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Today, many Orthodox churches in the Middle East use Arabic as the language of the Divine Liturgy, often mingled with Greek. When did this practice begin?

I assume that at the time of the Muslim invasions the only liturgical languages in use were Greek and Syriac, and I can't imagine that the Orthodox Christians at that time were too keen on immediately adopting the language of the conquerors. Nonetheless, this clearly happened eventually. How and when did this shift occur?

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JSB! Welcome to Christianity Beta. Personal welcome from one of the EUL users. :) –  Phonics The Hedgehog Apr 24 '12 at 21:37
    
Welcome, and interesting question. I'll be interested in comparing answers on this to the Reformation a timeline of when the RC church started allowing some non-Latin liturgy. –  Caleb Apr 28 '12 at 16:35
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The Syriac Orthodox still use Syriac as a liturgical language, even when the congregants speak Arabic or Turkish as their native language. I believe that the end of Byzantine rule had a great impact on the adoption of Arabic amongst the Arab Greek Orthodox. I'm not sure how this influenced other groups, such as the Uniate Melkites or Maronites (who also use Syriac). –  SigueSigueBen May 4 '12 at 20:30
    
One note, unlike many other faiths, Christianity has historically had no anti-vulgar bias. Local languages work just fine! (indeed, the Vulgate proves the point. ). It may end up being that the answer is "Arabic was pretty much used all along. ). It's mostly the RCC that insisted on Latin. –  Yuletide Geek May 5 '12 at 20:10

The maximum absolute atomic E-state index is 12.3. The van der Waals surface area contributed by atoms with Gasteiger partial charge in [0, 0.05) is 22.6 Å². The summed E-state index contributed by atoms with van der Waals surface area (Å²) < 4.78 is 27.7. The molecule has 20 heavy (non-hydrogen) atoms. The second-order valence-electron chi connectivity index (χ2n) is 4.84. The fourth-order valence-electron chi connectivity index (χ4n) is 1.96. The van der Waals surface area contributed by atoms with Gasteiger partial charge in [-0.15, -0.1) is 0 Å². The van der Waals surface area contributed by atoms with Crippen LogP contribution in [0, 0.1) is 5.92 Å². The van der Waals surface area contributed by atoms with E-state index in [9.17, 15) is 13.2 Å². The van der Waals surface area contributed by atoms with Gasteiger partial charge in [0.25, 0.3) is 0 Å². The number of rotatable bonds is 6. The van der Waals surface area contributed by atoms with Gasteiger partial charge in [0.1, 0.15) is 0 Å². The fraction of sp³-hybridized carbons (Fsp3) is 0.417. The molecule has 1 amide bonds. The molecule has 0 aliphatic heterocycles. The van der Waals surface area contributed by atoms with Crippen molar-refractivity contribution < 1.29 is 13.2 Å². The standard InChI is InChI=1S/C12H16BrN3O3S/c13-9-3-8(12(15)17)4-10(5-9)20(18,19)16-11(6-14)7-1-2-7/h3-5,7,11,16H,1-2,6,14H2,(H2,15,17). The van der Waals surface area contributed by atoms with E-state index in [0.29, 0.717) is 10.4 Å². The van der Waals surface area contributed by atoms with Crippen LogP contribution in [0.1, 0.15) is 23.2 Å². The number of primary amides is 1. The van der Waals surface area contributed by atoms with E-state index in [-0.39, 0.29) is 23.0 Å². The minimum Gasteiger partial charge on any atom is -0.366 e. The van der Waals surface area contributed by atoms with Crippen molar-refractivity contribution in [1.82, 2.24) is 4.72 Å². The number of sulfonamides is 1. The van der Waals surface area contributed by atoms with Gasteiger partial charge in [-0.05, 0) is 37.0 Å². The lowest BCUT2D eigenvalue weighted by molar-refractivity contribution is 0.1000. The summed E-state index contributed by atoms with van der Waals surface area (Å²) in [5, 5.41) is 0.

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@AffableGeek There is a history of battles over language use in the Armenian Church, for example, so you can not limit bias to just Roman Catholicism. Incidentally, Catholics of the non-Roman tradition use tongues other than Latin as their liturgical language. –  SigueSigueBen May 7 '12 at 22:19

2 Answers 2

Different communities adopted Arabc at various times. The earliest community to start using Arabic were the Greek Orthodox of Palestine, who started translating the liturgy and theological books into Arabic in the 8th century. For a more general history of Arab Christianity, I'd consult The Church in the Shadow of the Mosque by Sidney Griffith. For evidence of possible pre-Islamic use of Arabic as a Christian liturgical language, browse through the series Byzantium and the Arabs by Irfan Shahid.

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Welcome to Christianity.SE! I'm glad to see this question getting even a sliver of attention from somebody with knowledge in the area; these are great pointers. If you run across more details please be sure to come back and edit them in! Hope to see you around. BTW, have you checked out our faq? –  Caleb Sep 11 '12 at 19:56

This article states that Arabic was adopted as a language of liturgy by the Coptic church gradually in the 12th century. I don't have access to the reference to check it. Nor can I say whether the Coptic church was typical, but since the claim is that it was by action of the Pope of Alexandria it might well have been a transition happening throughout the Easters Orthodox churches.

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